The state of Michigan has been collecting birth records since 1867, and any Michigan birth record can be retrieved by anyone if the date on it is more than 100 years old. You just need to put in a request to the Vital Records office. But for those records more recent than 100 years, there are a few restrictions.
You can access the record with little trouble if you are the person on it, or the person's parents. If the person on the record is now deceased, then you can also get a copy if you are a descendant. Along with your application forms, you will have to provide a copy of your own photo ID to prove your relationship to the person on the birth record, as well as proof of their death (if required). When looking for a Michigan birth record for a current legal issue, then these restrictions do not apply.
If you are in Lansing and wish to put in your application in person, you can go to the Vital Records office at 201 Townsend Street, Capitol View Building, 3rd Floor, Lansing MI, 48913 USA. They are open typical office hours and if you arrive with your forms and fee before 3pm, you can get same-day service (thought not necessarily while you wait).
When not coming in person, you can also just mail in the forms to Vital Records Requests, PO Box 30721, Lansing MI 48909 USA. When sending by mail, you will have to enclose a photocopy of your own identification and your fee will have to be as a check or money order. The average wait time for a mailed-in Michigan birth record request is about 5 weeks.
You can pay your fee with cash or credit card when doing it in person, otherwise it has to be a check or money order made out to the "State of Michigan". Currently, the fee for one copy is $26 USD and an additional $12 for extra copies of the same record. Add another $10 to that if you want rush service. If the record you want is not found, your money is only refunded if you paid extra for additional copies. The initial fee of $26 is not returned.
Michigan birth records are only issued as certified long-form documents. They don't issue any wallet cards or any other type of document.
You can get the proper forms for a Michigan birth records request from their website (http://www.michigan.gov/documents/birthapp_6360_7.PDF), and all of the current rules, regulations and fees are printed on the forms so you can make sure you are following the right procedure. The form requires the name, birth date, place of birth and parent's names in order to accurate find the record you want. You will also have to identify yourself as well.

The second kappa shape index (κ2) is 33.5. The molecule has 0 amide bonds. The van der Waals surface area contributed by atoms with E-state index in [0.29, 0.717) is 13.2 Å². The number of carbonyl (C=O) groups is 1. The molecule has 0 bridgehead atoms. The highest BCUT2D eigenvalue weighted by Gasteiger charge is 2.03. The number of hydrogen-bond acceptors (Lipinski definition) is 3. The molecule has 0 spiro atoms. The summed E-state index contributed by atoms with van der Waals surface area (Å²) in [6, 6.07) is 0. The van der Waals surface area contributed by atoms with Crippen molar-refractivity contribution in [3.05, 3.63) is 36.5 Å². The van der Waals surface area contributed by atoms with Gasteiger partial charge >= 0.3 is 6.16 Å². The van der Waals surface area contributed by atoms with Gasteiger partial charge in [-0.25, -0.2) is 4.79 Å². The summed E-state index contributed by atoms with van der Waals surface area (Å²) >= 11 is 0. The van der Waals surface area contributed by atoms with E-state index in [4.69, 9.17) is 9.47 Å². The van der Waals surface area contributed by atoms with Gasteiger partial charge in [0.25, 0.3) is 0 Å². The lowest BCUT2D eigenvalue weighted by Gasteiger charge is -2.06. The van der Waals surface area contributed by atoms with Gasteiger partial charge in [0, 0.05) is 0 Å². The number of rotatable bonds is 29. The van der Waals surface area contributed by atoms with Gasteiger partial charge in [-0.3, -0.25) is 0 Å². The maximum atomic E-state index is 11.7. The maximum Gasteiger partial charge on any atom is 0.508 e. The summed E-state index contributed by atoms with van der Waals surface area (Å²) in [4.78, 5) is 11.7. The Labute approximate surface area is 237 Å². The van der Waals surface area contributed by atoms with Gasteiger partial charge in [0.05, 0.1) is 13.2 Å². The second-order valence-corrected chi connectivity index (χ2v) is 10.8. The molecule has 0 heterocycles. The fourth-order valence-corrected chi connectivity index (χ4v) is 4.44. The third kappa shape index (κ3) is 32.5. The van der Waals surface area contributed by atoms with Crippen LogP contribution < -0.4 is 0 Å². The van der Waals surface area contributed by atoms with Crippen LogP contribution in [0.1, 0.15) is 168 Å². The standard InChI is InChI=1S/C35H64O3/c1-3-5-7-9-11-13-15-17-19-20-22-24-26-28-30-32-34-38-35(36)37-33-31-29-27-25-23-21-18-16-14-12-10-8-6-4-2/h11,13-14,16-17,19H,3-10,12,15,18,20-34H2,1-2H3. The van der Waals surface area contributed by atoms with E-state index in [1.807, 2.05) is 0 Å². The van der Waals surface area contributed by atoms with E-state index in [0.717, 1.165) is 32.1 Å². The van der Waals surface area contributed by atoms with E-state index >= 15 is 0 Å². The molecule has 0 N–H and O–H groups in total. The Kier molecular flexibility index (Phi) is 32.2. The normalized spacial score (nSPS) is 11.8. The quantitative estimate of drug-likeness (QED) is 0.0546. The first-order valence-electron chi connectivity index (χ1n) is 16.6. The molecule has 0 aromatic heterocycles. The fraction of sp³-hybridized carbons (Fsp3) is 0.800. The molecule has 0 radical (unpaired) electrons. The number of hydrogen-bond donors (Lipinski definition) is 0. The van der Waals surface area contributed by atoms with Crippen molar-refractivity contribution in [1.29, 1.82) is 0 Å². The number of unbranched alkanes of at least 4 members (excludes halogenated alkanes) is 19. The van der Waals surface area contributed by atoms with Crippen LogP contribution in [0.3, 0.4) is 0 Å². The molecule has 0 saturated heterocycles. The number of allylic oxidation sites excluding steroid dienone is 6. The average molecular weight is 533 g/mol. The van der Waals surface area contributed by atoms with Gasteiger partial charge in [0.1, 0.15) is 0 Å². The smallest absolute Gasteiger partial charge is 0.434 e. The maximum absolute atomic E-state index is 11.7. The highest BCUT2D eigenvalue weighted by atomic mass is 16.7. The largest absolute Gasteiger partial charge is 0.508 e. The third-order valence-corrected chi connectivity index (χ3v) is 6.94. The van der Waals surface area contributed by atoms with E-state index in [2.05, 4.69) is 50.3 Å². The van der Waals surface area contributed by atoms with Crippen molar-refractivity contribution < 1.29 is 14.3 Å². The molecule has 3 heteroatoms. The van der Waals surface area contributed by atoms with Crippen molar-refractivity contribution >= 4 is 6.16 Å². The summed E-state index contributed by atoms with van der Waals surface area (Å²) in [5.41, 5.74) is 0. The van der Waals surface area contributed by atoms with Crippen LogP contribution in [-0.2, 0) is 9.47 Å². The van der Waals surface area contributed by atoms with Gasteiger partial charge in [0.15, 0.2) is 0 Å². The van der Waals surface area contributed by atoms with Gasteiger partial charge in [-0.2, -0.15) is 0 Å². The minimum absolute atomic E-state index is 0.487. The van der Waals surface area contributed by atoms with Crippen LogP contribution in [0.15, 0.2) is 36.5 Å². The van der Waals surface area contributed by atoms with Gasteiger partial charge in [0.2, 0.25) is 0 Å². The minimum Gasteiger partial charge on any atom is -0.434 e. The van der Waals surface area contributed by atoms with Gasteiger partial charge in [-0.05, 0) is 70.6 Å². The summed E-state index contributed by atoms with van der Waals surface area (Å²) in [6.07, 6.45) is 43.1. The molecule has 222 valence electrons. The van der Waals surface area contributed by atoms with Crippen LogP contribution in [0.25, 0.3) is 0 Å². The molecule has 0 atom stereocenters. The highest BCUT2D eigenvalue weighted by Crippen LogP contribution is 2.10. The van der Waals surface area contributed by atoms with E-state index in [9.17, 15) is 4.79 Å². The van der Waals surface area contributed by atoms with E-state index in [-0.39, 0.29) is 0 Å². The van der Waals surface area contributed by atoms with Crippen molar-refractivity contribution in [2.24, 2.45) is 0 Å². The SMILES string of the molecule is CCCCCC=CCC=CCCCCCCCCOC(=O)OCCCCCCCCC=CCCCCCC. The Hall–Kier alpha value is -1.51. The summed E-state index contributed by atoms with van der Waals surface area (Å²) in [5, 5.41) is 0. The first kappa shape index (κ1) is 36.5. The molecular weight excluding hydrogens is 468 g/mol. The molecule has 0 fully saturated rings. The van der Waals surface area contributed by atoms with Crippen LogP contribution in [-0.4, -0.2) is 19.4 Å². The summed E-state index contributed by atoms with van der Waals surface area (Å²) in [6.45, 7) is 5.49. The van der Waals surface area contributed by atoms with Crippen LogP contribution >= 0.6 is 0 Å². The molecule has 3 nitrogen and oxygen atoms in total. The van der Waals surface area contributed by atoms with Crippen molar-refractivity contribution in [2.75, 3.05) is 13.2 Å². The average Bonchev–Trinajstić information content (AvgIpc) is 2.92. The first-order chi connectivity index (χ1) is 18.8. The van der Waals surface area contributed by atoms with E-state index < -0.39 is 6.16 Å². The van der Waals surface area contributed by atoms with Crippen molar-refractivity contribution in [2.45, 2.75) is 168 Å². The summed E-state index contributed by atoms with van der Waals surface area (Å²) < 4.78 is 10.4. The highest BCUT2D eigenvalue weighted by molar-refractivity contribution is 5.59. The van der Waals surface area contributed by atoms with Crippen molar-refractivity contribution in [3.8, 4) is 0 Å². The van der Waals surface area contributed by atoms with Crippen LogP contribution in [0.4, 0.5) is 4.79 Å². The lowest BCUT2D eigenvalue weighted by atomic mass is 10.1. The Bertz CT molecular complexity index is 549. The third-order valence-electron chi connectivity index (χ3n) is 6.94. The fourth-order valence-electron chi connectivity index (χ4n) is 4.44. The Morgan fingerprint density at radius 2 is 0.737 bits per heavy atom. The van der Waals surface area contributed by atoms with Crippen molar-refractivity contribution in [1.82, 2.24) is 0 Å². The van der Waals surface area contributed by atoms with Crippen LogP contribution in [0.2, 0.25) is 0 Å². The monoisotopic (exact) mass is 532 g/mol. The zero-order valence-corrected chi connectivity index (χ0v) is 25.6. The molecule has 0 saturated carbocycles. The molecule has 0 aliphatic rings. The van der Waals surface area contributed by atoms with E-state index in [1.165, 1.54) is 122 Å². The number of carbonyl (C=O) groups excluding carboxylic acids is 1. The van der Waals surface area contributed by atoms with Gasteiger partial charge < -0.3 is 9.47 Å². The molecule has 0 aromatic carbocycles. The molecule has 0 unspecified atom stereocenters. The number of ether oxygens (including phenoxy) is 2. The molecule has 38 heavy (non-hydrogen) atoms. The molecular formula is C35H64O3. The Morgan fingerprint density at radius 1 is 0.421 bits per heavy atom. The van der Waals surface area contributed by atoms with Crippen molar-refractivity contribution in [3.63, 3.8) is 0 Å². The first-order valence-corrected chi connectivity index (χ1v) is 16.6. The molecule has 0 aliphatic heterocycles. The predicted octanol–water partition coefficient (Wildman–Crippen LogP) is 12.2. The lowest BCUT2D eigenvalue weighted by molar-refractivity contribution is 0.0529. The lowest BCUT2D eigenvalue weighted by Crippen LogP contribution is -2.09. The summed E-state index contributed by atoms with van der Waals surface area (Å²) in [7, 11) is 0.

The office has a good collection of records between 1867 and 1915 but they may not be complete. If you are unable to find a Michigan birth record between these years, you will want to get in touch with the local county office to see if they have any additional records that the state does not have.
How to request Michigan birth certificates:
If you have determined that you are eligible to request Michigan birth records, you will need to start by filling out an application for a Michigan Birth Certificate.
You will need to include a photocopy of your photo ID with your request for a record, unless the record is over 100 years old.
Return your identification and application to the Vital Records office along with the appropriate fees. Standard searches cost $26, with additional copies and expedited services costing extra.
For more information on how to access Michigan birth records, you can contact the office below:
Michigan Department of Community Health
Vital Records Requests
P.O. Box 30721
Lansing, MI 48909
How To Order Michigan Birth Records By Mail
Ordering Michigan birth records by mail is a fairly simple process. Processing time for mailed orders is approximately five weeks for standard orders and three weeks for rushed ones.
Methods For Ordering
Making a request by mail is the most common and easiest way to request Michigan birth records. However, for rushed orders, you can order the certificates online through an independent service provider. Rush fees do apply for this service.
Access Is Restricted
Michigan birth records are not part of the public record, and therefore, there is a limited number of people authorized to access the record. Only persons listed on the birth record itself can make a request. For example, you cannot request a Michigan birth record for your spouse, but parents can request one for their children. However, once a birth record is over 100 years old, it is no longer considered confidential and can be accessed by anyone who makes a request and pays the appropriate fees.